The Apollo Program Essay, Research Paper
The Apollo Program (1963 – 1972)
“That’s one small step for a man, one giant leap for a mankind.” The national effort that enabled Astronaut Neil Armstrong to speak those words as he stepped onto the lunar surface, and fulfilled a dream as old as humanity. But Project Apollo’s goals went beyond landing Americans on the Moon and returning them safely to Earth. Some of the main goals of this experiment were: to establish the technology to meet other national interests in space; to achieve preeminence in space for the United States; to carry out a program of scientific ex- ploration of the Moon; and to even more develop man’s already excellent capability to work in the lunar environment.
Six of the missions achieved the goal of landing on the Moon, and safely returning to Earth. Apollos 7 and 9 were Earth orbiting missions to test the Command and Lunar Modules, and did not return lunar data. Apollos 8 and 10 tested various components while orbiting the Moon, and returned photography of the lunar surface. Apollo 13 did not land on the Moon at all due to a malfunction, but also returned photographs. The six missions that landed on the Moon returned a wealth of scientific data and almost 400 kilograms of lunar samples. Experiments included soil mechanics, meteoroids, seismic, heat flow, lunar ranging, magnetic fields, and solar wind experiments.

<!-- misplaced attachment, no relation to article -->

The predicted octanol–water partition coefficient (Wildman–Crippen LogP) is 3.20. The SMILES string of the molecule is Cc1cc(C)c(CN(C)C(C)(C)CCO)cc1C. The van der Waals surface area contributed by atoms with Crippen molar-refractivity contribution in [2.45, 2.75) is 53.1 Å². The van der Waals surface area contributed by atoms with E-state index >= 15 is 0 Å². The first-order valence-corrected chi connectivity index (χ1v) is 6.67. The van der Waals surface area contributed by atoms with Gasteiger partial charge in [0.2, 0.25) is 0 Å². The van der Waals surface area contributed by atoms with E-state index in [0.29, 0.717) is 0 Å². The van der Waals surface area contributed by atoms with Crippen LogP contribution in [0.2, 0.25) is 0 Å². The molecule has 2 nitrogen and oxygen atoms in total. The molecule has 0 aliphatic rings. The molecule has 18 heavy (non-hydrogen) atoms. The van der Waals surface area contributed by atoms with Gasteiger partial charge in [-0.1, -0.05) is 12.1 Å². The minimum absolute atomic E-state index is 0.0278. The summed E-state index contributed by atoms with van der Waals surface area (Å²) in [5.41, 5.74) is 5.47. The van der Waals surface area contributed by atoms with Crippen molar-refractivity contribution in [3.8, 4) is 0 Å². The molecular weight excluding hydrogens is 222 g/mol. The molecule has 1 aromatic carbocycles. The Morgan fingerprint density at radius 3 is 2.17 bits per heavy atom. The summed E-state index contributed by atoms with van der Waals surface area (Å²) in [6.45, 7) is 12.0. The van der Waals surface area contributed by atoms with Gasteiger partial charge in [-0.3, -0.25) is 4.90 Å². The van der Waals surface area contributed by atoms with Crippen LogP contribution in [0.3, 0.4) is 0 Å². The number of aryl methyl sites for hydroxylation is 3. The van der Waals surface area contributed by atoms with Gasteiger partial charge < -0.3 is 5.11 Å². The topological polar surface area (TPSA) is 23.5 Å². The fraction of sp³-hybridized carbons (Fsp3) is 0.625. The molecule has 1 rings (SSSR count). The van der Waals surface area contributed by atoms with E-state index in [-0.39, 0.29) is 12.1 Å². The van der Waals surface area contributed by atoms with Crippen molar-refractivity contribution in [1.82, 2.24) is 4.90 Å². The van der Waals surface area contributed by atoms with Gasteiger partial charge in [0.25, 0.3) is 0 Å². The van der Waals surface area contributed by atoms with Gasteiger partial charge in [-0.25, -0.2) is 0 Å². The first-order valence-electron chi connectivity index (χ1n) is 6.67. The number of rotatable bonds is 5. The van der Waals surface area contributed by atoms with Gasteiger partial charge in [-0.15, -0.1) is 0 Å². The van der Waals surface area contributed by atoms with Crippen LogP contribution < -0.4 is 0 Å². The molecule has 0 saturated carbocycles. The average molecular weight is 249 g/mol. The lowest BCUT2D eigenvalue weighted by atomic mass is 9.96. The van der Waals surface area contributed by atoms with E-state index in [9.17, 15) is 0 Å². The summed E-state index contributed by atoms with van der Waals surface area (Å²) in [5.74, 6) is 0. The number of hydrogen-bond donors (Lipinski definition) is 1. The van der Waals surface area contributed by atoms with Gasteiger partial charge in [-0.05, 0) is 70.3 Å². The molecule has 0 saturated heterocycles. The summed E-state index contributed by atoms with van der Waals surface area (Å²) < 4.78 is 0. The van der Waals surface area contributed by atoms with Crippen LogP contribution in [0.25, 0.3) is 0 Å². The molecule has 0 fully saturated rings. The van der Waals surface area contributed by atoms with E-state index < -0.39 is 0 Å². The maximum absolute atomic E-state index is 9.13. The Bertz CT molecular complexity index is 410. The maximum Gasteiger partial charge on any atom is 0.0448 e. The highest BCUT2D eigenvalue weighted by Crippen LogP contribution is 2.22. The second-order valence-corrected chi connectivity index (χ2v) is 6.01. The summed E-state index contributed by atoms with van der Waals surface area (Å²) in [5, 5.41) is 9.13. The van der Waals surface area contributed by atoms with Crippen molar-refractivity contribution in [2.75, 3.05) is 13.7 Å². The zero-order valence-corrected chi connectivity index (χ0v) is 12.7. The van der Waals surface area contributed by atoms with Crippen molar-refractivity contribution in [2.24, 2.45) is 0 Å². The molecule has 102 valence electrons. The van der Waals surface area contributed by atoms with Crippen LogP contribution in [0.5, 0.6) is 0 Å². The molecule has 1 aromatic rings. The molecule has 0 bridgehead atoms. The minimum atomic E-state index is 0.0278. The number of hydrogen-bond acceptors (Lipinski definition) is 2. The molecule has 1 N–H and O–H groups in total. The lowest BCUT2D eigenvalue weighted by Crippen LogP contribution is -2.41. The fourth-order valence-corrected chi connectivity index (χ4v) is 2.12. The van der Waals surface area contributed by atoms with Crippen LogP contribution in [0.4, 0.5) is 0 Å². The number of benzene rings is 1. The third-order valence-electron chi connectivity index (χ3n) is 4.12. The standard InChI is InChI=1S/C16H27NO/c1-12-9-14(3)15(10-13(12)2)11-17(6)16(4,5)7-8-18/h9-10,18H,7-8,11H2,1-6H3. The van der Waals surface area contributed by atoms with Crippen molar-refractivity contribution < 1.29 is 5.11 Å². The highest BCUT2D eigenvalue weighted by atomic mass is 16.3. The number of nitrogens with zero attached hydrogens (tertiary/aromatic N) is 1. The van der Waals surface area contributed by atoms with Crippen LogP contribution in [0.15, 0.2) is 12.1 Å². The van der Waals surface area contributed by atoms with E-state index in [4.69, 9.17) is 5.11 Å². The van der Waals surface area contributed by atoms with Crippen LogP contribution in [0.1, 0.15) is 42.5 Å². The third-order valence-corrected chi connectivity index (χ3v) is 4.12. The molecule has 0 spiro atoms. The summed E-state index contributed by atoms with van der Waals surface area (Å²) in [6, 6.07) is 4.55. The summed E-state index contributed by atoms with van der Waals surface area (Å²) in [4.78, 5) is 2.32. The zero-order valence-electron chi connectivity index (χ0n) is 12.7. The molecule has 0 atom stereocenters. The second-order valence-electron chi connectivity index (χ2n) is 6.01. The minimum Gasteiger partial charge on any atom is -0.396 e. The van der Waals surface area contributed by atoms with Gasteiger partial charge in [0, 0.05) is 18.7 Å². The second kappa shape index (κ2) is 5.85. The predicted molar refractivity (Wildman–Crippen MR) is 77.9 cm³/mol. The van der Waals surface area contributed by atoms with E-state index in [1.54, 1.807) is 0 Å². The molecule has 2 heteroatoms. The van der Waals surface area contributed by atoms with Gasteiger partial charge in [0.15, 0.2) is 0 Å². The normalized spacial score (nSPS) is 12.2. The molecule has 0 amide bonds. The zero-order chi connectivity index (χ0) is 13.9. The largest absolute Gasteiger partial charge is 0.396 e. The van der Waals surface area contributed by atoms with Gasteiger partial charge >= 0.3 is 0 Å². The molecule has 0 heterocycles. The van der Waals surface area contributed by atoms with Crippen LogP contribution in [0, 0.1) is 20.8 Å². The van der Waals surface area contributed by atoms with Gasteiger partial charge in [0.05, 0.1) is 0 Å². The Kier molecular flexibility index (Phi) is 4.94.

Apollo was a three-part spacecraft: the command module (CM), the crew’s quarters and flight control section; the service module (SM) for the propulsion and spacecraft support systems (when together, the two modules are called CSM); and the lunar module (LM), to take two of the crew to the lunar surface, support them on the Moon, and return them to the CSM in lunar orbit.
The flight mode, lunar orbit rendezvous, was selected in 1962. The boosters for the program were the Saturn IB for Earth orbit flights and the Saturn V for lunar flights.
Between the 1940’s and present day, some 30,000 inventions have been conceived, spawned, nurtured and developed in one way or another as a direct result of space exploration. Telecommunications, medical research, computer technology, agriculture, weather analysis forecasting and dozens of other industries have profited via the catalyst of space exploration. Not a lot of people would notice this, but every facet of life on Earth has been dramatically affected by what we’ve learned from the study of space.